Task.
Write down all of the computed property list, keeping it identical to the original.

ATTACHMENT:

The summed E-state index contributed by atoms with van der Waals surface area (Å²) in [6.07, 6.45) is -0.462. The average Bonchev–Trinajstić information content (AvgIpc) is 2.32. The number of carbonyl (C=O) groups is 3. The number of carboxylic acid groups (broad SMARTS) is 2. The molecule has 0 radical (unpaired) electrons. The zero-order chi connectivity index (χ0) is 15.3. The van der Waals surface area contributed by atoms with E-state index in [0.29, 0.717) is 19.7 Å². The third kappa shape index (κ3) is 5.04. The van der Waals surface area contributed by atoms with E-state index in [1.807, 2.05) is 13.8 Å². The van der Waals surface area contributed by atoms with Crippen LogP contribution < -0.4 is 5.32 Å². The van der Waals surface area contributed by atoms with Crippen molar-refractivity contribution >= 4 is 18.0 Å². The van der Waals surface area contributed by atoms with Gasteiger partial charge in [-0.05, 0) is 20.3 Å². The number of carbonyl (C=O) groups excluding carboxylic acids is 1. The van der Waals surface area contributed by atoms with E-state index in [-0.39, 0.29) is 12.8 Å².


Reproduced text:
The summed E-state index contributed by atoms with van der Waals surface area (Å²) in [6.07, 6.45) is -0.462. The average Bonchev–Trinajstić information content (AvgIpc) is 2.32. The number of carbonyl (C=O) groups is 3. The number of carboxylic acid groups (broad SMARTS) is 2. The molecule has 0 radical (unpaired) electrons. The zero-order chi connectivity index (χ0) is 15.3. The van der Waals surface area contributed by atoms with E-state index in [0.29, 0.717) is 19.7 Å². The third kappa shape index (κ3) is 5.04. The van der Waals surface area contributed by atoms with E-state index in [1.807, 2.05) is 13.8 Å². The van der Waals surface area contributed by atoms with Crippen LogP contribution < -0.4 is 5.32 Å². The van der Waals surface area contributed by atoms with Crippen molar-refractivity contribution >= 4 is 18.0 Å². The van der Waals surface area contributed by atoms with Gasteiger partial charge in [-0.05, 0) is 20.3 Å². The number of carbonyl (C=O) groups excluding carboxylic acids is 1. The van der Waals surface area contributed by atoms with E-state index in [-0.39, 0.29) is 12.8 Å².